Archbishop Desmond Tutu pulled out of a leadership summit in South Africa at the last minute because he said he could not appear on the same stage as Former British Prime Minister Tony Blair, who Tutu said should be tried in the Hague along with former U.S. President George Bush for war crimes in the "illegal" invasion of Iraq.
In response, Blair said that Tutu's reasoning was "bizarre" and he pointed to evidence that Iraqis had a better quality of life now than they did under Saddam Hussein'a claim that many in Iraq would likely debunk.
"This is the same argument we have had many times with nothing new to say," Blair said in a statement. "But surely in a healthy democracy people can agree to disagree."
Tutu was supposed to be appearing with Blair at the Discovery Invest Leadership Summit in Johannesburg last week. He apologized to the organizers for his decision to withdraw so late, but said as the date grew near he felt "an increasingly profound sense of discomfort about attending a summit on 'leadership' with Mr. Blair."
"The immorality of the United States and Great Britain's decision to invade Iraq in 2003, premised on the lie that Iraq possessed weapons of mass destruction, has destabilised and polarised the world to a greater extent than any other conflict in history," Tutu, the 1984 Nobel Peace Prize winner, wrote in an editorial in the British newspaper The Guardian in which he blamed Bush and Blair for much of the current instability in the Mideast.
"Instead of recognising that the world we lived in, with increasingly sophisticated communications, transportations and weapons systems necessitated sophisticated leadership that would bring the global family together, the then-leaders of the US and UK fabricated the grounds to behave like playground bullies and drive us further apart," Tutu wrote. "They have driven us to the edge of a precipice where we now stand'with the spectre of Syria and Iran before us."
Tutu implied that there was racist imperialism and hypocrisy at work in the world's response to international bullies.
"On what grounds do we decide that Robert Mugabe should go the International Criminal Court, Tony Blair should join the international speakers' circuit, bin Laden should be assassinated, but Iraq should be invaded, not because it possesses weapons of mass destruction, as Mr. Bush's chief supporter, Mr. Blair confessed last week, but in order to get rid of Saddam Hussein?" Tutu wrote.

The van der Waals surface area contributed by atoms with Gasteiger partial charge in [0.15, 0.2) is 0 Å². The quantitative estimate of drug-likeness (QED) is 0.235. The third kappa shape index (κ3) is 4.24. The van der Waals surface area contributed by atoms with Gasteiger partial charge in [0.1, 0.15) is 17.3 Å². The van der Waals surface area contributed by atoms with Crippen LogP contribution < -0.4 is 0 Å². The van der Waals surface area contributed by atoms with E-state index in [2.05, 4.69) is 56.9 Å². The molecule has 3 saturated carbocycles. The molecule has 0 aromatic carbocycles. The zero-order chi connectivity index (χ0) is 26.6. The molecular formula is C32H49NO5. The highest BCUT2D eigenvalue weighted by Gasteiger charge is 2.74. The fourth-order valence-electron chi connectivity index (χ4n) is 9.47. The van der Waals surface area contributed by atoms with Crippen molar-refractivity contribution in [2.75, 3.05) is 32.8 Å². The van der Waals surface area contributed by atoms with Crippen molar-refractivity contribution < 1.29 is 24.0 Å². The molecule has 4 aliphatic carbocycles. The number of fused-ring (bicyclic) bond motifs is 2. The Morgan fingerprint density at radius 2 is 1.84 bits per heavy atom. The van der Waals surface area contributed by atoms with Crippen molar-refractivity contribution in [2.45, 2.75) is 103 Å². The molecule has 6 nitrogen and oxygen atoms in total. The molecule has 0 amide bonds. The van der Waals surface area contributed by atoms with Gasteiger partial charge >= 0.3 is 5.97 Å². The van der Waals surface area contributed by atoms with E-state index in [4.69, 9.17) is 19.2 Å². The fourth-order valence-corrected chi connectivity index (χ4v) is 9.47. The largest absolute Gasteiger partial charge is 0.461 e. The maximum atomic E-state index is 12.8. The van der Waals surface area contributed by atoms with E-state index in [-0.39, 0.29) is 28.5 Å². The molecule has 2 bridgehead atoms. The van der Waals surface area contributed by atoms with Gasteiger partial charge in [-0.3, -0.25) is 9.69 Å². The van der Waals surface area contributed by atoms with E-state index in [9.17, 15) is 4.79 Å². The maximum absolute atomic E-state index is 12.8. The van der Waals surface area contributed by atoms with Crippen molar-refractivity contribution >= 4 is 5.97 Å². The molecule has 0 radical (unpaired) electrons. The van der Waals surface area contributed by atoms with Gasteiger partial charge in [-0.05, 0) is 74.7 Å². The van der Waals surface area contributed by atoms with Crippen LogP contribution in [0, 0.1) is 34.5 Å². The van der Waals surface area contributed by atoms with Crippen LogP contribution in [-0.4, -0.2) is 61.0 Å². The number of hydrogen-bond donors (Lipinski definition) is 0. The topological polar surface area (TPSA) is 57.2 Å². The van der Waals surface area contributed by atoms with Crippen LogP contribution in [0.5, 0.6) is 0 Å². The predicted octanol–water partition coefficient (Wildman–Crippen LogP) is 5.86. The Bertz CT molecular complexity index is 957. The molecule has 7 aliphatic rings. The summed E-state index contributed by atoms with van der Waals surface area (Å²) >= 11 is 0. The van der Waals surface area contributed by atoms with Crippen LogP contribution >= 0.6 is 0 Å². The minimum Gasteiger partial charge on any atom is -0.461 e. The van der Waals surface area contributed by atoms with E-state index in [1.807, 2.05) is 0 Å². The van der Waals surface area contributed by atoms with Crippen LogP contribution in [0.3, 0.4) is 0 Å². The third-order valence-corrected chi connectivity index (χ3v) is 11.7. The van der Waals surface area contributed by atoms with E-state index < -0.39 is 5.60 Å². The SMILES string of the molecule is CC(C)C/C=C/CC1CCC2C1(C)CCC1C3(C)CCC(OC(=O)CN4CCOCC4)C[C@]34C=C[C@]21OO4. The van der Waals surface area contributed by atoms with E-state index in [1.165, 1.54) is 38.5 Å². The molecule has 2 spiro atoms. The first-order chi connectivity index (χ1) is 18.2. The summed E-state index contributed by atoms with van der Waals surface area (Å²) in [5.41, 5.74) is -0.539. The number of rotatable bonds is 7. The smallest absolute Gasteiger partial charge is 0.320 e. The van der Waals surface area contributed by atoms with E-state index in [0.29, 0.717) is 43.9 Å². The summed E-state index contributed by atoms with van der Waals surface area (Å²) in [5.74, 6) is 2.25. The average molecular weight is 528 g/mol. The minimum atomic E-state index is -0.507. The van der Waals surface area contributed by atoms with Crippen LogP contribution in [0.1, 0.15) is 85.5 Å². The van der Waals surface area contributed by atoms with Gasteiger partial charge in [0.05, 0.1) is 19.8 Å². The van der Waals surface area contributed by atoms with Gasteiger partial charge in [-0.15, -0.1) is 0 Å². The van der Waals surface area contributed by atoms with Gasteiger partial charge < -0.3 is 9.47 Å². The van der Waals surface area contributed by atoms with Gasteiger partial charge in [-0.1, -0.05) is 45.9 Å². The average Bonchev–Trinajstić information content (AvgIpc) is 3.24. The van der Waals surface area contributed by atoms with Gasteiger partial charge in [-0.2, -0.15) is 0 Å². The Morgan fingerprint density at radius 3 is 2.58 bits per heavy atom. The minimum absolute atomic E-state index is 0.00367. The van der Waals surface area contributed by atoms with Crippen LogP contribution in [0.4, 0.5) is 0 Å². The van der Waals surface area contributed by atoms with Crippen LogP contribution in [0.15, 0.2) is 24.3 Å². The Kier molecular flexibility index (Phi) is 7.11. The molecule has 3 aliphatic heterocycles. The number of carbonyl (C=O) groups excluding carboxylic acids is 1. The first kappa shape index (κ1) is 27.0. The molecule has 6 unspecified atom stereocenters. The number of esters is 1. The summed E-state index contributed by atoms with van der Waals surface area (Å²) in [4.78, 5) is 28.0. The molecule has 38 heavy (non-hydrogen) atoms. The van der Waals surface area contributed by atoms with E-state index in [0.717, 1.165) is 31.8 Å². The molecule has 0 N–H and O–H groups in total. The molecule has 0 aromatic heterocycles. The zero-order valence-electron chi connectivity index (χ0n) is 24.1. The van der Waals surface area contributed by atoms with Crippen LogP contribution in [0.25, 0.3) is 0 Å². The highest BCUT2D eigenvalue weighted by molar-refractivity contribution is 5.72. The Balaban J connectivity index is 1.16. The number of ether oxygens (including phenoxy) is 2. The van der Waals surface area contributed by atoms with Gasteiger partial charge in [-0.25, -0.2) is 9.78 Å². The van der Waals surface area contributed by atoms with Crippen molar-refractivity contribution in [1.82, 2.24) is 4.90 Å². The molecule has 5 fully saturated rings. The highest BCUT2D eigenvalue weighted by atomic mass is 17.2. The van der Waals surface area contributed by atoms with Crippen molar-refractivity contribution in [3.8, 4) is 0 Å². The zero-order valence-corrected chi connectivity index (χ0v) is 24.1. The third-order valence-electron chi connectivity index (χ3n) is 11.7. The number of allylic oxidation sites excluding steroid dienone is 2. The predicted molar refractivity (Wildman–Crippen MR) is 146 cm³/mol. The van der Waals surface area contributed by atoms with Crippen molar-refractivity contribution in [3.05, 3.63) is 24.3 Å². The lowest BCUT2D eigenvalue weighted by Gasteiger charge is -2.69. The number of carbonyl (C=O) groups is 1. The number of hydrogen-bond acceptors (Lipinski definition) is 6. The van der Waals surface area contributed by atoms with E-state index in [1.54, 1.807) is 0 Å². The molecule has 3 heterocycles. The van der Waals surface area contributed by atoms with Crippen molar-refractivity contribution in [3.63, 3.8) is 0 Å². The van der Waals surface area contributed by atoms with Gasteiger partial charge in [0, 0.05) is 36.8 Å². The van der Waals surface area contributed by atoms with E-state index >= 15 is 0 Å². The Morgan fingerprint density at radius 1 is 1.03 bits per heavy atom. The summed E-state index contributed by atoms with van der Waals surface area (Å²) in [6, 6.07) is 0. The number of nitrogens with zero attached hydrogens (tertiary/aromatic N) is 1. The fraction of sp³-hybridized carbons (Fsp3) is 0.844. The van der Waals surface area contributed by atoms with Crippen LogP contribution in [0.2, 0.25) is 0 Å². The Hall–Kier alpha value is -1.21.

Tutu recounted Iraq's death toll on the innocent, quoting statistics from the Iraqi Body Count project, which said last year an average of 6.5 people in Iraq died every day from suicide attacks and vehicle bombs. More than 110,000 Iraqis have died since 2003, while nearly 4,500 American soldiers have been killed and more than 32,000 wounded.
"On these grounds alone, in a consistent world, those responsible for this suffering and loss of life should be treading the same path as some of their African and Asian peers who have been made to answer for their actions in the Hague," Tutu wrote.
But Blair responded with a strongly worded defense of his and Bush's actions in Iraq.
"To repeat the old canard that we lied about the intelligence [on weapons of mass destruction] is completely wrong as every single independent analysis of the evidence has shown," Blair said in his statement.
"And to say that the fact that Saddam massacred hundreds of thousands of his citizens is irrelevant to the morality of removing him is bizarre. We have just had the memorials both of the Halabja massacre, where thousands of people were murdered in one day by Saddam's use of chemical weapons, and that of the Iran-Iraq war where casualties numbered up to a million, including many killed by chemical weapons."
Blair said Hussein's slaughtering of his political opponents and the torture of his own people made the case for removing him "morally strong."
"I would also point out that despite the problems, Iraq today has an economy three times or more in size, with child mortality rate cut by a third of what it was," he said. "And with investment hugely increased in places like Basra."